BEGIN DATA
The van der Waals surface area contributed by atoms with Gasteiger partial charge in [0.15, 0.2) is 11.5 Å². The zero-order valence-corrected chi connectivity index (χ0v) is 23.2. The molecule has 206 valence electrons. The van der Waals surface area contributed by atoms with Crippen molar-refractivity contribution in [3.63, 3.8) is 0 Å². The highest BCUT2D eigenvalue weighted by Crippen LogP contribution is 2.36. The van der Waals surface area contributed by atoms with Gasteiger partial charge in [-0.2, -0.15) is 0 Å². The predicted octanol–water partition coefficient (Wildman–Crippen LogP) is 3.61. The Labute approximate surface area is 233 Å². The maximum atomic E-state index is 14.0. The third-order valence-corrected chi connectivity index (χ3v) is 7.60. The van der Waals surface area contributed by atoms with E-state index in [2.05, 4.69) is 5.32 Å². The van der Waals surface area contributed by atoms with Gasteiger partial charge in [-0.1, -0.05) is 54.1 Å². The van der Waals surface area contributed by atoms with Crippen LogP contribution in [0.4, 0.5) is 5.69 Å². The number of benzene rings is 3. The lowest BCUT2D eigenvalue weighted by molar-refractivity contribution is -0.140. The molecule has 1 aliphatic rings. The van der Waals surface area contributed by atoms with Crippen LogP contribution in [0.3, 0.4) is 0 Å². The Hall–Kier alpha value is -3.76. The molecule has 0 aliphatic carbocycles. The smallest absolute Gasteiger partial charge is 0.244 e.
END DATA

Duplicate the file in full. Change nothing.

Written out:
The van der Waals surface area contributed by atoms with Gasteiger partial charge in [0.15, 0.2) is 11.5 Å². The zero-order valence-corrected chi connectivity index (χ0v) is 23.2. The molecule has 206 valence electrons. The van der Waals surface area contributed by atoms with Crippen molar-refractivity contribution in [3.63, 3.8) is 0 Å². The highest BCUT2D eigenvalue weighted by Crippen LogP contribution is 2.36. The van der Waals surface area contributed by atoms with Gasteiger partial charge in [-0.2, -0.15) is 0 Å². The predicted octanol–water partition coefficient (Wildman–Crippen LogP) is 3.61. The Labute approximate surface area is 233 Å². The maximum atomic E-state index is 14.0. The third-order valence-corrected chi connectivity index (χ3v) is 7.60. The van der Waals surface area contributed by atoms with E-state index in [2.05, 4.69) is 5.32 Å². The van der Waals surface area contributed by atoms with Gasteiger partial charge in [-0.1, -0.05) is 54.1 Å². The van der Waals surface area contributed by atoms with Crippen LogP contribution in [0.4, 0.5) is 5.69 Å². The number of benzene rings is 3. The lowest BCUT2D eigenvalue weighted by molar-refractivity contribution is -0.140. The molecule has 1 aliphatic rings. The van der Waals surface area contributed by atoms with Crippen LogP contribution in [0.3, 0.4) is 0 Å². The Hall–Kier alpha value is -3.76. The molecule has 0 aliphatic carbocycles. The smallest absolute Gasteiger partial charge is 0.244 e.